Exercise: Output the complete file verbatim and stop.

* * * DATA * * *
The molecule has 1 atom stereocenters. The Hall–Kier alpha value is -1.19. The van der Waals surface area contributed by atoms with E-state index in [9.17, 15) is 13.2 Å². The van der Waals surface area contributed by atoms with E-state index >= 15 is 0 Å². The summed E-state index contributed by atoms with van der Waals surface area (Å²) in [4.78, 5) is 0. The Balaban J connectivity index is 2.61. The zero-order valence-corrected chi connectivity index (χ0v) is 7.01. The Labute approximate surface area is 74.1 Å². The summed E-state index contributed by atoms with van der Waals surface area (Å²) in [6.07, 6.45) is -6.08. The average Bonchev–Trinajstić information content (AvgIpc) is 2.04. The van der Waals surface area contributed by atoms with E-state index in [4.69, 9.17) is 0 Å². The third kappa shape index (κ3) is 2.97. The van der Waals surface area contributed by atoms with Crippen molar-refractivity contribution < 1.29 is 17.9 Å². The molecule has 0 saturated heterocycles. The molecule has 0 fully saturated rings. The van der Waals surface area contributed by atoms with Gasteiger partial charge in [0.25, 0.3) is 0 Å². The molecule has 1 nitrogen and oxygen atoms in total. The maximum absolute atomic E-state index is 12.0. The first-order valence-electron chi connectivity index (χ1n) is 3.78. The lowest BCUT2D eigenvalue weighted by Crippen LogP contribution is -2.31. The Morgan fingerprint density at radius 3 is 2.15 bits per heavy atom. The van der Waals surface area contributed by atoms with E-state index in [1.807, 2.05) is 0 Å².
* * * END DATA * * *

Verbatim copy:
The molecule has 1 atom stereocenters. The Hall–Kier alpha value is -1.19. The van der Waals surface area contributed by atoms with E-state index in [9.17, 15) is 13.2 Å². The van der Waals surface area contributed by atoms with E-state index >= 15 is 0 Å². The summed E-state index contributed by atoms with van der Waals surface area (Å²) in [4.78, 5) is 0. The Balaban J connectivity index is 2.61. The zero-order valence-corrected chi connectivity index (χ0v) is 7.01. The Labute approximate surface area is 74.1 Å². The summed E-state index contributed by atoms with van der Waals surface area (Å²) in [6.07, 6.45) is -6.08. The average Bonchev–Trinajstić information content (AvgIpc) is 2.04. The van der Waals surface area contributed by atoms with E-state index in [4.69, 9.17) is 0 Å². The third kappa shape index (κ3) is 2.97. The van der Waals surface area contributed by atoms with Crippen molar-refractivity contribution < 1.29 is 17.9 Å². The molecule has 0 saturated heterocycles. The molecule has 0 fully saturated rings. The van der Waals surface area contributed by atoms with Gasteiger partial charge in [0.25, 0.3) is 0 Å². The molecule has 1 nitrogen and oxygen atoms in total. The maximum absolute atomic E-state index is 12.0. The first-order valence-electron chi connectivity index (χ1n) is 3.78. The lowest BCUT2D eigenvalue weighted by Crippen LogP contribution is -2.31. The Morgan fingerprint density at radius 3 is 2.15 bits per heavy atom. The van der Waals surface area contributed by atoms with E-state index in [1.807, 2.05) is 0 Å².